Escola v. Coca-Cola Bottling Co.
24 Cal. 2d 453, 150 P.2d 436 (1944)
Cooter and Ulen, 1st Edition  (1988)

[The plaintiff was a waitress in a restaurant. While she was placing bottles of Coca-Cola into the restaurant's refrigerator, one of them exploded in her hand, causing her to be severely injured. The plaintiff alleged that the defendant had been negligent in selling "bottles containing said beverage which on account of excessive pressure of gas or by reason of some defect in the bottle was dangerous ... and likely to explode." However, she could not show any specific acts of negligence on the part of the defendant and announced to the court that she relied on the doctrine of res ipsa loquitur exclusively. That doctrine--literally, "the thing speaks for itself"--is invoked where the action of the defendant is so obviously faulty that simply pointing out the action is proof enough of fault. Here the plaintiff uses res ipsa loquitur because only a defective Coke bottle will explode. The California Supreme Court, speaking through Gibson, C.J., affirmed the judgment for the plaintiff below. What has come to be famous is the following concurring opinion by Justice Traynor.]

TRAYNOR, J. I concur in the judgment, but I believe the manufacturer's negligence should no longer be singled out as the basis of a plaintiff's right to recover in cases like the present one. In my opinion it should now be recognized that a manufacturer incurs an absolute liability when an article that he has placed on the market, knowing that it is to be used without inspection, proves to have a defect that causes injury to human beings. MacPherson v. Buick Motor Co. established the principle, recognized by this court, that irrespective of privity of contact, the manufacturer is responsible for an injury caused by such an article to any person who comes in lawful contact with it....

Even if there is no negligence, however, public policy demands that responsibility be fixed wherever it will most effectively reduce the hazards to life and health inherent in defective products that reach the market. It is evident that the manufacturer can anticipate some hazards and guard against the recurrence of others, as the public cannot. Those who suffer injury from defective products are unprepared to meet its consequences. The cost of an injury and the loss of time or health may be an overwhelming misfortune to the person injured and a needless one, for the risk of injury can be insured by the manufacturer and distributed among the public as a cost of doing business. It is to the public interest to discourage the marketing of products having defects that are a menace to the public. If such products nevertheless find their way into the market it is to the public interest to place the responsibility for whatever injury they may cause upon the manufacturer, who, even if he is not negligent in the manufacture of the product, is responsible for its reaching the market. However intermittently such injuries may occur and however haphazardly they may strike, the risk of their occurrence is a constant risk and a general one. Against such a risk there should be general and constant protection and the manufacturer is best suited to afford such protection....

The liability of the manufacturer to an immediate buyer injured by a defective product follows without proof of negligence from the implied warranty of safety attending the sale. Ordinarily, however, the immediate buyer is a dealer who does not intend to use the product himself, and if the warranty of safety is to serve the purpose of protecting health and safety it must give rights to others than the dealer. In the words of Judge Cardozo in the MacPherson case: "The dealer was indeed the one person of whom it might be said with some approach to certainty that by him the car would not be used. Yet, the defendant would have us say that he was the one person whom it was under a legal duty to protect. The law does not lead us to so inconsequent a solution." ... Judge Cardozo's reasoning recognized the injured person as the real party in interest and effectively disposed of the theory that the liability of the manufacturer incurred by his warranty should apply only to the immediate purchaser. It thus paves the way for a standard of liability that would make the manufacturer guarantee the safety of his product even when there is no negligence.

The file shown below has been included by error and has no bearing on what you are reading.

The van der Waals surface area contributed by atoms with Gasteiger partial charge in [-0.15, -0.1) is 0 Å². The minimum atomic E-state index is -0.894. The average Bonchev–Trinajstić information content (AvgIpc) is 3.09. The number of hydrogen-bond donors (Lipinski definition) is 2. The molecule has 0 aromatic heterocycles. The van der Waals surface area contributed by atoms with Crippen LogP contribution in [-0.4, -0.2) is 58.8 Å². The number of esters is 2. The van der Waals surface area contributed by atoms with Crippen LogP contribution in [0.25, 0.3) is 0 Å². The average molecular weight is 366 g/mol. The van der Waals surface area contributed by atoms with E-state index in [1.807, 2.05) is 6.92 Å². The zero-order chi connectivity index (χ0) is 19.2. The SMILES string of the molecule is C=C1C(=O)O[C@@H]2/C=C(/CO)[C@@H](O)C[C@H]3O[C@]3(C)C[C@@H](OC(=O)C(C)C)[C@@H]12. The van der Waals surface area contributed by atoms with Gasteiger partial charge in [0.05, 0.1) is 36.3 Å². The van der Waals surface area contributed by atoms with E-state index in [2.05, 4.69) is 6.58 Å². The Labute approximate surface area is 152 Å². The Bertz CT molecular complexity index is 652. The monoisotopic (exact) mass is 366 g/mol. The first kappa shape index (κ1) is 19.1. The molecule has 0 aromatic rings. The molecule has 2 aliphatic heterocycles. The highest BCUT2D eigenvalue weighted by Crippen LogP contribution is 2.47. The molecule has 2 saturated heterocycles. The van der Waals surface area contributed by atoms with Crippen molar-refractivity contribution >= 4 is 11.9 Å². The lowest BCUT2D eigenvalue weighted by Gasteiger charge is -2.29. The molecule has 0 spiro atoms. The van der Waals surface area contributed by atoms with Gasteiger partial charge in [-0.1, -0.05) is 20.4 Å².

As handicrafts have been replaced by mass production with its great markets and transportation facilities, the close relationship between the producer and consumer of a product has been altered. Manufacturing processes, frequently valuable secrets, are ordinarily either inaccessible to or beyond the ken of the general public. The consumer no longer has means or skill enough to investigate for himself the soundness of a product, even when it is not contained in a sealed package, and his erstwhile vigilance has been lulled by the steady efforts of manufacturers to build up confidence by advertising and marketing devices such as trademarks... Consumers no longer approach products warily but accept them on faith, relying on the reputation of the manufacturer or the trademark... Manufacturers have sought to justify that faith by increasingly high standards of inspection and a readiness to make good on defective products by way of replacements and refunds... The manufacturer's obligation to the consumer must keep pace with the changing relationship between them....

The manufacturer's liability should, of course, be defined in terms of the safety of the product in normal and proper use, and should not extend to injuries that cannot be traced to the product as it reaches the market.